We are now approximately seven months into the Covid-19 pandemic and there are many observations that can be made about this unique virus. Thankfully with better understanding of the medical management, mortality from the virus has dropped significantly. Another is understanding the importance of protecting the more vulnerable of our population. This has been especially seen in patients with underlying immunoglobulin deficiencies.
Patients with immunoglobulin deficiencies are usually more susceptible to bacterial infections mostly involving the respiratory tract. It is my belief in many of these instances, these bacterial infections are due to acute exacerbations brought on by exposures to viral infections. For the most part, viral infections are much more contagious than bacterial infections. Once these susceptible patients are infected the viral infections create enough mucosal damage which allows pathogenic bacteria to proliferate, causing a secondary bacterial infection. This can happen in anyone, but the likelihood of this occurring is seen more in patients with underlying immunological deficiencies.
Since the lockdown has occurred, I have seen a significant decrease in the number of my patients with immunoglobulin deficiencies coming in with respiratory infections requiring antibiotic therapy. Why? Simple, sheltering place and social distancing works.
To me, one of the hallmarks of epidemiology is the rate of disease progression is based on probability. In other words, the more exposures, the more likely you were to get infected. Prior to the pandemic, many of my patients with underlying immunoglobulin deficiencies would still have multiple respiratory infections despite the fact that they were wearing masks.
So, what variables have changed? Those variables are sheltering and distancing. Patients with underlying immunoglobulin deficiencies now think twice or three times before they venture out into the unknown, concerned whether or not that if they become infected with Covid-19, would they be risking a prolonged hospitalization and potentially death. These are powerful motivators and now, after more than six months, many of these patients have seen the benefits by minimizing exposures to others.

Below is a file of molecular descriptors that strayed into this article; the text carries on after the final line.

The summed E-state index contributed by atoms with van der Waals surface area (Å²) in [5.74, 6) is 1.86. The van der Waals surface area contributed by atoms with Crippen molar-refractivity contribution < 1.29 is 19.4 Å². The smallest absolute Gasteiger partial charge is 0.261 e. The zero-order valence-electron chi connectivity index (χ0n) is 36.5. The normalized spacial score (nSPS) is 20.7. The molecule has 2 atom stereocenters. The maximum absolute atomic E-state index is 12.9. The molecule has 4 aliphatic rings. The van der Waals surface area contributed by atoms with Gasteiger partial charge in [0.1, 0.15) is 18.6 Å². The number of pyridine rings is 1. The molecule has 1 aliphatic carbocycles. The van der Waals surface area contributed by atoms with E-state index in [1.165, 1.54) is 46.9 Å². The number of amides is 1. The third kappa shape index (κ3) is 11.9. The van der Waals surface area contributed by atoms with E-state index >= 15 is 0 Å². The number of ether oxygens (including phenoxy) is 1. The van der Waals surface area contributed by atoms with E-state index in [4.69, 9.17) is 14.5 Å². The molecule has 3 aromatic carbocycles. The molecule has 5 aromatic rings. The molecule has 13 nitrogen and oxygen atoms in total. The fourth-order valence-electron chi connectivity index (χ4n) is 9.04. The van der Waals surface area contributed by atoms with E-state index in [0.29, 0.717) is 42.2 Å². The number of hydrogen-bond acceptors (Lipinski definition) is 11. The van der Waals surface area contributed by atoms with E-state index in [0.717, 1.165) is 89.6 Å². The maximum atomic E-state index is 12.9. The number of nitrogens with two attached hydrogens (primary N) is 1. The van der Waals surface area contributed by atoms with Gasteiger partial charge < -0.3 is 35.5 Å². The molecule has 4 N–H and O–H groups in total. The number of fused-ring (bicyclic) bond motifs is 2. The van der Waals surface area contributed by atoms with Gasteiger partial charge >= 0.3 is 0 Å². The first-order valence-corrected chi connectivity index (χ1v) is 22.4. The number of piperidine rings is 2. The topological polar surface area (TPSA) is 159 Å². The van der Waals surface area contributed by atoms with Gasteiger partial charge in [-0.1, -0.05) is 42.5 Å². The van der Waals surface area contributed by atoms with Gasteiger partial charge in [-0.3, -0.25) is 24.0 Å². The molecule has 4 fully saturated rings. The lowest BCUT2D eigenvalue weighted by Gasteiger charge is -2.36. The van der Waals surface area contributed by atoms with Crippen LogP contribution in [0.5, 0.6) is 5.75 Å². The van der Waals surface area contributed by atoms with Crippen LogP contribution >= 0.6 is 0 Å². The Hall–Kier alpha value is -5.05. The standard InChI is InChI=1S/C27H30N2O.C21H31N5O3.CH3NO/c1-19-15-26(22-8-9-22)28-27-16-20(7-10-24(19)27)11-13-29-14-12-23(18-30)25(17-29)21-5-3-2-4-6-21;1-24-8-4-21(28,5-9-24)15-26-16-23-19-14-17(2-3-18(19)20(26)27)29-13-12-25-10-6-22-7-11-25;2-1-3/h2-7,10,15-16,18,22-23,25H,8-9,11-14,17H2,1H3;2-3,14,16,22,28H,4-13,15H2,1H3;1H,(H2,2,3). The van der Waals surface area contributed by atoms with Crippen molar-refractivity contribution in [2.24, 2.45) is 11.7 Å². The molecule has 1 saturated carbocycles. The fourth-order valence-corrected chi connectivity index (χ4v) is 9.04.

The new question now is how do we move forward in protecting some our most vulnerable patients and continue to open up the country? Please remember for every reaction there is an opposite and equal reaction and it is being seen throughout the nation. Suicide, substance and domestic abuse have all been on the rise since the lockdown. People are reporting more anxiety and depression since the pandemic had us change the way we went about our lives. Several fitness enthusiasts on social media are admitting to being depressed because they are not working out the way they used to before the pandemic.
Before the pandemic, 18 million people would die each year of poverty. There is genuine concern that number will explode as the leading economies of the world remain running at a sub-optimal pace.
Hopefully with time we will come up with practical approaches as we approach some sort of normalcy, while protecting our vulnerable patient populations. Time will tell. Truly these are exciting times in which we’re living.